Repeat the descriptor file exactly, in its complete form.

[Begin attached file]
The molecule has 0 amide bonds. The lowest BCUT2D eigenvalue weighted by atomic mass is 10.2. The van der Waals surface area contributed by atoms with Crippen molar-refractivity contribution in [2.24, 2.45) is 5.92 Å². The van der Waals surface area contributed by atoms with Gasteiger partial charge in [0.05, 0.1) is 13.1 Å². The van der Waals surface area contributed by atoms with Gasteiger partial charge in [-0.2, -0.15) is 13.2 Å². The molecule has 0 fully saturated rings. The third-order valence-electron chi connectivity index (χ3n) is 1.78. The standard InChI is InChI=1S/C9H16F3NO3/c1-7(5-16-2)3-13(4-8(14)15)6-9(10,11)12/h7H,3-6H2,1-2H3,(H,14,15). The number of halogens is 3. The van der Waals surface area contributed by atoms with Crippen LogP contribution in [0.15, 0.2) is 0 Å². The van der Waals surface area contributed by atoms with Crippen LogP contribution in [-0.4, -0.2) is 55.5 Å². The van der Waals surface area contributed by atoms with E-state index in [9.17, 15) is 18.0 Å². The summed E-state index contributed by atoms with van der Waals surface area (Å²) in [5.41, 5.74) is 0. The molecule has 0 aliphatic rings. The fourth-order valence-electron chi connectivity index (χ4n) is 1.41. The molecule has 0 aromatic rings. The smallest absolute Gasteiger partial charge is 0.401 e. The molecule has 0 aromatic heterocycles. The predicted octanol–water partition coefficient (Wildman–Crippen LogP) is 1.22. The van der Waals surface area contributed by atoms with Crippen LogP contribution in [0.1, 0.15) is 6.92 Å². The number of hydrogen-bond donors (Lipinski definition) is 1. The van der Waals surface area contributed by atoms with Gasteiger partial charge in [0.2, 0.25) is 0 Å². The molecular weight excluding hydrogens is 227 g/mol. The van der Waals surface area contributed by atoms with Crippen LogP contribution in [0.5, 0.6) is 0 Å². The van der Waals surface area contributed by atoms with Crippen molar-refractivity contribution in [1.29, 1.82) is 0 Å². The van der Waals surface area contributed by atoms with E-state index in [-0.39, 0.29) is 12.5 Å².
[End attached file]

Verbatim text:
The molecule has 0 amide bonds. The lowest BCUT2D eigenvalue weighted by atomic mass is 10.2. The van der Waals surface area contributed by atoms with Crippen molar-refractivity contribution in [2.24, 2.45) is 5.92 Å². The van der Waals surface area contributed by atoms with Gasteiger partial charge in [0.05, 0.1) is 13.1 Å². The van der Waals surface area contributed by atoms with Gasteiger partial charge in [-0.2, -0.15) is 13.2 Å². The molecule has 0 fully saturated rings. The third-order valence-electron chi connectivity index (χ3n) is 1.78. The standard InChI is InChI=1S/C9H16F3NO3/c1-7(5-16-2)3-13(4-8(14)15)6-9(10,11)12/h7H,3-6H2,1-2H3,(H,14,15). The number of halogens is 3. The van der Waals surface area contributed by atoms with Crippen LogP contribution in [0.15, 0.2) is 0 Å². The van der Waals surface area contributed by atoms with Crippen LogP contribution in [-0.4, -0.2) is 55.5 Å². The van der Waals surface area contributed by atoms with E-state index in [9.17, 15) is 18.0 Å². The summed E-state index contributed by atoms with van der Waals surface area (Å²) in [5.41, 5.74) is 0. The molecule has 0 aliphatic rings. The fourth-order valence-electron chi connectivity index (χ4n) is 1.41. The molecule has 0 aromatic rings. The smallest absolute Gasteiger partial charge is 0.401 e. The molecule has 0 aromatic heterocycles. The predicted octanol–water partition coefficient (Wildman–Crippen LogP) is 1.22. The van der Waals surface area contributed by atoms with Crippen LogP contribution in [0.1, 0.15) is 6.92 Å². The number of hydrogen-bond donors (Lipinski definition) is 1. The van der Waals surface area contributed by atoms with Gasteiger partial charge in [0.2, 0.25) is 0 Å². The molecular weight excluding hydrogens is 227 g/mol. The van der Waals surface area contributed by atoms with Crippen LogP contribution in [0.5, 0.6) is 0 Å². The van der Waals surface area contributed by atoms with Crippen molar-refractivity contribution in [1.29, 1.82) is 0 Å². The van der Waals surface area contributed by atoms with E-state index in [-0.39, 0.29) is 12.5 Å².